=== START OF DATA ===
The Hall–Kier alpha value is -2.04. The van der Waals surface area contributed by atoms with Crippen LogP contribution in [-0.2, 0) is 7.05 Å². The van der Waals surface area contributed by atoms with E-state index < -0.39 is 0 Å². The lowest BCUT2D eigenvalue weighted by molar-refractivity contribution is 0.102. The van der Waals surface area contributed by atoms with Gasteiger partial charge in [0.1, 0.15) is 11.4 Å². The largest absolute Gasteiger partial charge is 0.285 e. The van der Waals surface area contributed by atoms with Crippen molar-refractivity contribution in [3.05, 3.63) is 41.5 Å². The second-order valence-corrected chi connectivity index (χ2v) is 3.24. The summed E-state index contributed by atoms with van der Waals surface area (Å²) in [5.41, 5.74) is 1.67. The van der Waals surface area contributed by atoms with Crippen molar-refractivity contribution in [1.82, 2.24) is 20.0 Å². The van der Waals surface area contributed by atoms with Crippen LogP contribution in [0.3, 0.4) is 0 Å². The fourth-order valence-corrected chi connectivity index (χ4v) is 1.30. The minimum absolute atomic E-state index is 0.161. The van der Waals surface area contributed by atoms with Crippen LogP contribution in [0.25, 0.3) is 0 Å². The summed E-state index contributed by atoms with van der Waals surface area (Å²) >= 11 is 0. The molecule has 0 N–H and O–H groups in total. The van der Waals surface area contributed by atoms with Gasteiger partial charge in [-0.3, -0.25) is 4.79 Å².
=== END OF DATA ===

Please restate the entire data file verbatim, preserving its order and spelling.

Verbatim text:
The Hall–Kier alpha value is -2.04. The van der Waals surface area contributed by atoms with Crippen LogP contribution in [-0.2, 0) is 7.05 Å². The van der Waals surface area contributed by atoms with E-state index < -0.39 is 0 Å². The lowest BCUT2D eigenvalue weighted by molar-refractivity contribution is 0.102. The van der Waals surface area contributed by atoms with Gasteiger partial charge in [0.1, 0.15) is 11.4 Å². The largest absolute Gasteiger partial charge is 0.285 e. The van der Waals surface area contributed by atoms with Crippen molar-refractivity contribution in [3.05, 3.63) is 41.5 Å². The second-order valence-corrected chi connectivity index (χ2v) is 3.24. The summed E-state index contributed by atoms with van der Waals surface area (Å²) in [5.41, 5.74) is 1.67. The van der Waals surface area contributed by atoms with Crippen molar-refractivity contribution in [1.82, 2.24) is 20.0 Å². The van der Waals surface area contributed by atoms with Crippen LogP contribution in [0.3, 0.4) is 0 Å². The fourth-order valence-corrected chi connectivity index (χ4v) is 1.30. The minimum absolute atomic E-state index is 0.161. The van der Waals surface area contributed by atoms with Crippen LogP contribution in [0.25, 0.3) is 0 Å². The summed E-state index contributed by atoms with van der Waals surface area (Å²) >= 11 is 0. The molecule has 0 N–H and O–H groups in total. The van der Waals surface area contributed by atoms with Gasteiger partial charge in [-0.3, -0.25) is 4.79 Å².